The American spirit of volunteerism, particularly it’s interfaith nature, is something that impressed Abdul Saboor when he first came to the United States as a refugee from Afghanistan, where he worked with the U.S. military in its operations there.
“The community is willing to help people in need,” he said during a panel on “Finding a New Home: The Role of Faith-based Organizations in Refugee Assistance and Refugee Resettlement Work” held April 13 at the United Nations Headquarters in New York. “I saw Christians helping Muslims and Muslims helping Christians, I’d never seen anything like it.”
When volunteers from various congregations offered to help Saboor and his wife settle into their lives in Syracuse, New York, it made no difference to him, he said, what faith tradition they came from, it just mattered that they cared. The volunteers’ actions inspired him to do the same.
He started volunteering with Interfaith Works, an organization that provides resettlement and post-resettlement services to recent arrivals as they build a new life in the United States. Today he works for the organization as match grant program coordinator and he is a student at Syracuse University.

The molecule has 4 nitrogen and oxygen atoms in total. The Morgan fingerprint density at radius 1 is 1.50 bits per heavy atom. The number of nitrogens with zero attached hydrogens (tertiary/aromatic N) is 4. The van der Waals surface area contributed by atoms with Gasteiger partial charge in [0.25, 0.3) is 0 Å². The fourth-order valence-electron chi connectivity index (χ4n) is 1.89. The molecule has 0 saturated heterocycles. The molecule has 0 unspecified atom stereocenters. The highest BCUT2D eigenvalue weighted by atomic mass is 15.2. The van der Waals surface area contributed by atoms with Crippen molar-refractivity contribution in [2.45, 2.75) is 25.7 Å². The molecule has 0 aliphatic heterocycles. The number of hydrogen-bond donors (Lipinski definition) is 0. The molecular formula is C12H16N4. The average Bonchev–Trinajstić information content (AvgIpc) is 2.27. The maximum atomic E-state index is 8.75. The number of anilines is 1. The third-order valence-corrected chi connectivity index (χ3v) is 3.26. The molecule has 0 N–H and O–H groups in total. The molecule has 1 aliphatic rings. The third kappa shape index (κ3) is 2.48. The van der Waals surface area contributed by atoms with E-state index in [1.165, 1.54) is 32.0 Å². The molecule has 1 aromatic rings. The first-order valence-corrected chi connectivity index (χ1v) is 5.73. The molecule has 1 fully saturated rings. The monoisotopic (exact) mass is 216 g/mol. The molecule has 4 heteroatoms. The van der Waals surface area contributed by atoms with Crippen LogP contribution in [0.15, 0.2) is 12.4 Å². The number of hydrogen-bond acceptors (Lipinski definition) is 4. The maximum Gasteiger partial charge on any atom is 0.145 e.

Sep 21, 2020he persecution, ethnic cleansing, and attempted genocide of Rohingya Muslims in Myanmar’s Rakhine state is an affront to the rule of law, a well-documented atrocity and, according to a top international lawyer, a moral stain on “our collective conscience and humanity”. So why are the killings and other horrors continuing while known perpetrators go unpunished? It’s a […]
Sep 01, 2020